Phase 1: Build-up of therapeutic relationship through resource-activating training for patients after transplantation during rehabilitation in the rehabilitation centre Fallingbostel following inpatient treatment. Phase 2: Continued resource-activation and transfer by means of internet-based interventions (1 per 2 weeks) as well as personal interventions by trained nurses and a clinical psychologist during regular out-patient visits (approx. 4 times per year) over one year immediately following rehabilitation. Interventions focus on strengthening individual and interpersonal resources for well-being, psychoeducation, stress management and coping with illness. Phase 3: Termination and transfer, including a detailed medical report.

Behavioral: Moderate aerobic exercise training
Phase 1: Recruitment and initiation of moderate aerobic exercise training based on 40 percent of maximal oxygen consumption in Watt during rehabilitation in the rehabilitation centre Fallingbostel. Phase 2: Moderate aerobic endurance training with the target intensity of 40 percent of the individual maximum exercise capacity will be performed 3.5 times a week with a duration of 30 minutes per session, work load will be adapted continuously according to the measures that are assessed during the repeated control examinations after periods of 3 months in the outpatient clinic of the pulmonary department of Hanover Medical School.
relaxation training, intensified exercise training
combination of the two interventions: relaxation training and intensified exercise training
Behavioral: Relaxation training
Phase 1: Build-up of therapeutic relationship through resource-activating training for patients after transplantation during rehabilitation in the rehabilitation centre Fallingbostel following inpatient treatment. Phase 2: Regular relaxation training after rehabilitation by self-guided relaxation compact disk and accompanying worksheets.
Behavioral: Intensified anaerobic exercise training
Phase 1: Recruitment and initiation of intensified and individualised aerobic/anaerobic exercise training based on determination of aerobic/anaerobic threshold during rehabilitation in the rehabilitation centre Fallingbostel. During rehabilitation daily training sessions with a duration of 30 minutes each are performed under medical supervision. Phase 2: Home training on an IT-assisted ergometer 3.5 times a week with interval exercise intensity above the anaerobic threshold. Work load and heart rate are stored by an ergometer-chip, lung function analyses are performed and should be transferred via phone-based telemetry. Exercise training intensities will be adapted monthly, corresponding to training results. At regular 3 months visits to the outpatient clinic a medical examination is carried out. Moreover, according to the actual functional state of the patient estimated 3 monthly training work load will be adjusted. Phase 3: Termination, evaluation after a period of 12 months.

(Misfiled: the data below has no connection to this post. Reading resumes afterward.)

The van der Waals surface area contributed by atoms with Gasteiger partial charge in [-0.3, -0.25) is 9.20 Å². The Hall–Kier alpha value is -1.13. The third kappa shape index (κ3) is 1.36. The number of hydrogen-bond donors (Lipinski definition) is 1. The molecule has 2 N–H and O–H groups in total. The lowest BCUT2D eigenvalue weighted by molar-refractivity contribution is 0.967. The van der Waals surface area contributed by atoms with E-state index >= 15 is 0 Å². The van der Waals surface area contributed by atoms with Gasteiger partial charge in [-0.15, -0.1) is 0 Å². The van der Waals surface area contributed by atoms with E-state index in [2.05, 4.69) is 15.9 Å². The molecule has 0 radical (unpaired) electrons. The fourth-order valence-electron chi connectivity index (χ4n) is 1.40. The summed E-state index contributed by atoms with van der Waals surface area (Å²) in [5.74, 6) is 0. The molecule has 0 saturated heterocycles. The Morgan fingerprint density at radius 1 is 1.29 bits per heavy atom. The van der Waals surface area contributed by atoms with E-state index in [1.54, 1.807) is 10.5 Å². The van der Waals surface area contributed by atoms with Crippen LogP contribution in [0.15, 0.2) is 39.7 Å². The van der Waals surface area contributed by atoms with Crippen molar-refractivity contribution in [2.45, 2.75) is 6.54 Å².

relaxation training, moderate exercise training
combination of the two interventions: relaxation training and moderate exercise training
Behavioral: Relaxation training
Phase 1: Build-up of therapeutic relationship through resource-activating training for patients after transplantation during rehabilitation in the rehabilitation centre Fallingbostel following inpatient treatment. Phase 2: Regular relaxation training after rehabilitation by self-guided relaxation compact disk and accompanying worksheets.
Behavioral: Moderate aerobic exercise training
Phase 1: Recruitment and initiation of moderate aerobic exercise training based on 40 percent of maximal oxygen consumption in Watt during rehabilitation in the rehabilitation centre Fallingbostel. Phase 2: Moderate aerobic endurance training with the target intensity of 40 percent of the individual maximum exercise capacity will be performed 3.5 times a week with a duration of 30 minutes per session, work load will be adapted continuously according to the measures that are assessed during the repeated control examinations after periods of 3 months in the outpatient clinic of the pulmonary department of Hanover Medical School.

  Eligibility

Information from the National Library of Medicine

Choosing to participate in a study is an important personal decision. Talk with your doctor and family members or friends about deciding to join a study. To learn more about this study, you or your doctor may contact the study research staff using the contacts provided below. For general information, Learn About Clinical Studies.


Ages Eligible for Study:   18 Years to 68 Years   (Adult, Senior)
Sexes Eligible for Study:   All
Accepts Healthy Volunteers:   No
Criteria

Inclusion Criteria: